Creating a Story: Part One-the Idea

I can’t remember where it was that I heard the comment that all it takes to write is passion, but it got me thinking. While I agree that passion is a necessary component, it is certainly not all it takes to create a story.

A story starts with an idea.  This idea comes from different places. Sometimes you are walking down the street and see something or hear something that inspires you. Other times a story comes from the small, but complicated question: what if? Most of my ideas come from dreams. I often wonder how many possible stories I have lost when I simply don’t recall my night-time wandering, but that is neither here nor there.

Once you have an idea get as much of it down as you can. For me this is usually perhaps a page or two of information. The overwhelming purpose of the story is known. I write romances so I know my two main characters will end up together. I also usually have a basic idea of what type of people they are and major issues/problems they have (either internal or external) since a large part of the story involves solving these problems or personal growth so that they can finally be together.

I may also have a couple of specific scenes in mind. If this is the case, I sketch these out without really worrying where they will go in the story; this will come later.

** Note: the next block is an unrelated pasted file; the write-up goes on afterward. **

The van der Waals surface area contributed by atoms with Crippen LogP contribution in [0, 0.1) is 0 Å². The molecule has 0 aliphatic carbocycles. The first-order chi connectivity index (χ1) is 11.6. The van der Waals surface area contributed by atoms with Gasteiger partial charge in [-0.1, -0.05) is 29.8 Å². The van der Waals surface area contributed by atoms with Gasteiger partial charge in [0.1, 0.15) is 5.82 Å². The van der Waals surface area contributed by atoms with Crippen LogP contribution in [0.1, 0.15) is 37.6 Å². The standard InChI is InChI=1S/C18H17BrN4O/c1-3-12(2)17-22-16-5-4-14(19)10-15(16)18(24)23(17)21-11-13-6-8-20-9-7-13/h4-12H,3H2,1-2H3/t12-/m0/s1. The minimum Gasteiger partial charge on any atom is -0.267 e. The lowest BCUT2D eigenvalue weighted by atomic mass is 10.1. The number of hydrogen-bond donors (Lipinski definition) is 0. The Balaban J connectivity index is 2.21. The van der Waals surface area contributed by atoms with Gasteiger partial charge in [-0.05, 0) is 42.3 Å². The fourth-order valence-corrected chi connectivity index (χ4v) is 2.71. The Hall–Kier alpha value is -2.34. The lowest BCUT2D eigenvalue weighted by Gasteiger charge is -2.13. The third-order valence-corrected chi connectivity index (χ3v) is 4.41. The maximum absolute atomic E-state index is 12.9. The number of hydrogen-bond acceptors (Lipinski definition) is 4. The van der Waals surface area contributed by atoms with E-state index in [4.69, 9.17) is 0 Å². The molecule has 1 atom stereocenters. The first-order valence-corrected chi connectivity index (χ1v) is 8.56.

I also have to have some idea of a beginning, middle, and ending. Now, these are not set in stone and they don’t have to be exceptionally detailed. You could have something as simple as: she’s a writer, but very shy and worried she’s missing out on life.  The story starts with a trip to a small village in Ireland for research. He’s an intelligent farmer who stopped playing the field a while ago and thinks that there is one woman out there for him and he will know her when he sees her.

The middle that I’m referring to is pretty much the entire story, but don’t become alarmed because you only need the bare bones for now. Simply saying that she will gain confidence and he will learn patience and discover that things are not always as simple as he may wish is fine for now.

As for the ending, having an idea of what you want the final scene to look like or even have a few lines of dialogue is fine, but it is very likely to change and I don’t like to be tied into something that early on. In a romance I am content to say that, after struggling through the story, the hero and heroine fall in love and end up together.

I hope you have found this blog interesting or informative or both. I’ll be back with discussions on characterization, setting, and constructing the actual story.

Enjoy your reading and your writing.

Rose Connelly

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